A poet who was a visiting lecturer at Dartmouth this fall has just landed on a select list of authors in line for a prestigious PEN literary award. Vievee Francis is among nine writers vying for the Open Book Award “for an exceptional book-length work of literature by an author of color published in 2015.”
(Photo by Jerriod Avant)
“Vievee Francis brought to Dartmouth prodigious talents as a poet and teacher,” says Provost Carolyn Dever. “Her themes are universal—nature, civilization, beauty—but she brings to them the eyes and ears of a woman of color.”
Francis says she was delighted to learn of the PEN nomination.
“I was surprised and quite excited to be longlisted for the prize. When I consider how many extraordinary books were published in 2015, I realize what an honor this is. Some of my favorite writers are on the list so I couldn’t be more pleased just to be in such company,” she says.
Francis’ second book, Horse in the Dark (2012), won the Cave Canem Northwestern University Press Poetry Prize. Her first book, Blue-Tail Fly (2006), takes a poetic view of the years between the beginning of the Mexican War and the end of the Civil War. Up for the PEN award is Francis’s third book, Forest Primeval: Poems. It was published in November by Northwestern University Press.
Reviewer A. Van Jordan finds Forest Primeval full of surprises and impossible to ignore.
“Who wouldn’t follow her as ‘her eyes scan the horizon for the promise of more,’ when she offers so much more here than a turn of a phrase; these poems build a world we all want to inhabit, even when times are tough, and they recall a world we’ve survived enough to celebrate in a manner that’s both dignified and primal like ‘eloquent tambourines’ on a Sunday morning,” Van Jordan writes on the publisher’s website.
“I have had a wonderful teaching experience as a visiting professor of poetry at Dartmouth. My students went well beyond what was expected. Further, some of the students really bonded, writing and reading poetry together outside of class,” says Francis.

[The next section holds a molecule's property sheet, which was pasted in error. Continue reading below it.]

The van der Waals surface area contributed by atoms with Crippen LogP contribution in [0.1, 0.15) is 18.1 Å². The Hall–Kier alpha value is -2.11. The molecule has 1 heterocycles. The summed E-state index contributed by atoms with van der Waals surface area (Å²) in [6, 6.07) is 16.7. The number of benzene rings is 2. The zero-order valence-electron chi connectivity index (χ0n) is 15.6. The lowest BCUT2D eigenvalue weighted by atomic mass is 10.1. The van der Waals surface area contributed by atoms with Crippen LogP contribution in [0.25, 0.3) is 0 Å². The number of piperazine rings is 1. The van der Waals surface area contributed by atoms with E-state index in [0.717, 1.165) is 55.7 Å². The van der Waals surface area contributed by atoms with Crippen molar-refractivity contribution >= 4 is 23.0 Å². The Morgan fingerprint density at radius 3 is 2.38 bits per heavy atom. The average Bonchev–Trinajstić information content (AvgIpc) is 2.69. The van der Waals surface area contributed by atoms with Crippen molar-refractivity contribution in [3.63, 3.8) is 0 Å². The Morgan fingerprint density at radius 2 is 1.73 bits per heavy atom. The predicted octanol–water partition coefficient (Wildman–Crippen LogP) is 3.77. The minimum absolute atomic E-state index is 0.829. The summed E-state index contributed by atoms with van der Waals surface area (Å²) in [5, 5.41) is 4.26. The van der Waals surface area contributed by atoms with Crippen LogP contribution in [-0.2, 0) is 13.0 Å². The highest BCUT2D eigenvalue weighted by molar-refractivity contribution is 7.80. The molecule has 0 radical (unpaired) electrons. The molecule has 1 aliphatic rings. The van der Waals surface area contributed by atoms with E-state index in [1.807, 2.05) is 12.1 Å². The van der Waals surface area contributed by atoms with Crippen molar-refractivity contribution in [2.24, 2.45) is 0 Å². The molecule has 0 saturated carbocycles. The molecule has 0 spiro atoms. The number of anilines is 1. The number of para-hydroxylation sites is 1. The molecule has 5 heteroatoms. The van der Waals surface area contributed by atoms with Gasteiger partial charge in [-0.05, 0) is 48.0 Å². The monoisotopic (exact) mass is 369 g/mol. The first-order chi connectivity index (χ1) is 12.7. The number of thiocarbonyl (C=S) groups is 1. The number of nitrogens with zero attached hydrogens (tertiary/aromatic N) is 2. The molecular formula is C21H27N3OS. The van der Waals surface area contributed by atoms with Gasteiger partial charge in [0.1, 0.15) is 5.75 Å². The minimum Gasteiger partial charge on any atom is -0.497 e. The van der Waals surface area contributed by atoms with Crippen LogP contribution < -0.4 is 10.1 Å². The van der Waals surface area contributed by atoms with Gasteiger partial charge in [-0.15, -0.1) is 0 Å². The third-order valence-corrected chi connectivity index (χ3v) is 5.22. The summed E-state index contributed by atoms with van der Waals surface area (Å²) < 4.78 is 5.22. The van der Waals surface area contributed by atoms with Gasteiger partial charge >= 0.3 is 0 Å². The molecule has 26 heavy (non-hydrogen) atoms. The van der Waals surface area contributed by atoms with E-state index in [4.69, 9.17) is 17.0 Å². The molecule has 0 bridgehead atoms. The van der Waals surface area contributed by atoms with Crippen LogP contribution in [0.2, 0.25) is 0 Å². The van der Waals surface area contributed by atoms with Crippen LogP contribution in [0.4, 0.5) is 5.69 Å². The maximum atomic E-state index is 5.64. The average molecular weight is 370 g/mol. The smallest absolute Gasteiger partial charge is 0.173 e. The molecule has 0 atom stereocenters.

“I find the writing scholars at Dartmouth to be ambitious, critically astute, and talented, thus very rewarding to teach. Also, it was a delight to have visits from young poets and writers who weren’t in my classes but just wanted to chat and share work. And it should be noted that Dartmouth is quite lovely. Going to the library or to my office was a pleasure every time. I was thrilled to be teaching with faculty so gifted. The memories I have made will be lasting,” she says.
English Department Chair Patricia McKee says that “students and faculty found her an exciting poet and a stimulating and generous teacher and colleague.”
In an interview with Muzzle Magazine, Francis talks about how she came to be a poet. “I didn’t study poetry in college,” she says. “I think I had a class for a week and a half before I dropped it as an undergrad. I read other poets and practiced. I read and I practiced. And I gravitated toward other serious poets. I loved their company and I learned by listening as well.”
Poetic mentors, she says, were hard to find as she embarked, self-taught, on her career. That’s why she is passionate about mentoring her own students.
“I tell my private students as well as those in the classroom not to rely on someone else telling them they’re good, to develop the will and discipline and curiosity to study and work on their own, and learn to discern for themselves where they are and where they need to be,” she says in the interview. Black women poets, she says, encounter barriers that may not be experienced by their white male counterparts. But Francis is undeterred.
“What I say is this,” she tells Muzzle. “The field is as open as we make it. I insist that it’s open for me. I won’t accept anything else except that it’s open. I’m going to write poetry, I’m going to get read, one way or another.”
Her readers include, this year, discriminating judges. The finalists for the Open Book award will be named on February 2, and the winner will be announced at the awards ceremony in New York City on April 11.